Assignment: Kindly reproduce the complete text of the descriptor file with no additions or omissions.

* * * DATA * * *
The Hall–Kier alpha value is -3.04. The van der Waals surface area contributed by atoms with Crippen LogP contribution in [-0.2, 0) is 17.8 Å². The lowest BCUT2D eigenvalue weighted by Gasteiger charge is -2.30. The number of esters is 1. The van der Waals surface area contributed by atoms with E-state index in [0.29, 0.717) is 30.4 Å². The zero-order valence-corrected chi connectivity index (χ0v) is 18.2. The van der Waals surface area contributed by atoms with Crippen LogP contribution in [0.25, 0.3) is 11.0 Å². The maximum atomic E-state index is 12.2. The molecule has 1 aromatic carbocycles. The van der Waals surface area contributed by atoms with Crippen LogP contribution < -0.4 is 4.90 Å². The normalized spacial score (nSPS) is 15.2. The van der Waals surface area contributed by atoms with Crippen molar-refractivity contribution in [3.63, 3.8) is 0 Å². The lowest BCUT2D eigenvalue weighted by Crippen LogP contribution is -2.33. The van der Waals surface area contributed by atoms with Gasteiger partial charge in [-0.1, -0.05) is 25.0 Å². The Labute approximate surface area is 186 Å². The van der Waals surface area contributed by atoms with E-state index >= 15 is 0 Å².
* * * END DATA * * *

The Hall–Kier alpha value is -3.04. The van der Waals surface area contributed by atoms with Crippen LogP contribution in [-0.2, 0) is 17.8 Å². The lowest BCUT2D eigenvalue weighted by Gasteiger charge is -2.30. The number of esters is 1. The van der Waals surface area contributed by atoms with E-state index in [0.29, 0.717) is 30.4 Å². The zero-order valence-corrected chi connectivity index (χ0v) is 18.2. The van der Waals surface area contributed by atoms with Crippen LogP contribution in [0.25, 0.3) is 11.0 Å². The maximum atomic E-state index is 12.2. The molecule has 1 aromatic carbocycles. The van der Waals surface area contributed by atoms with Crippen LogP contribution < -0.4 is 4.90 Å². The normalized spacial score (nSPS) is 15.2. The van der Waals surface area contributed by atoms with Crippen molar-refractivity contribution in [3.63, 3.8) is 0 Å². The lowest BCUT2D eigenvalue weighted by Crippen LogP contribution is -2.33. The van der Waals surface area contributed by atoms with Gasteiger partial charge in [-0.1, -0.05) is 25.0 Å². The Labute approximate surface area is 186 Å². The van der Waals surface area contributed by atoms with E-state index >= 15 is 0 Å².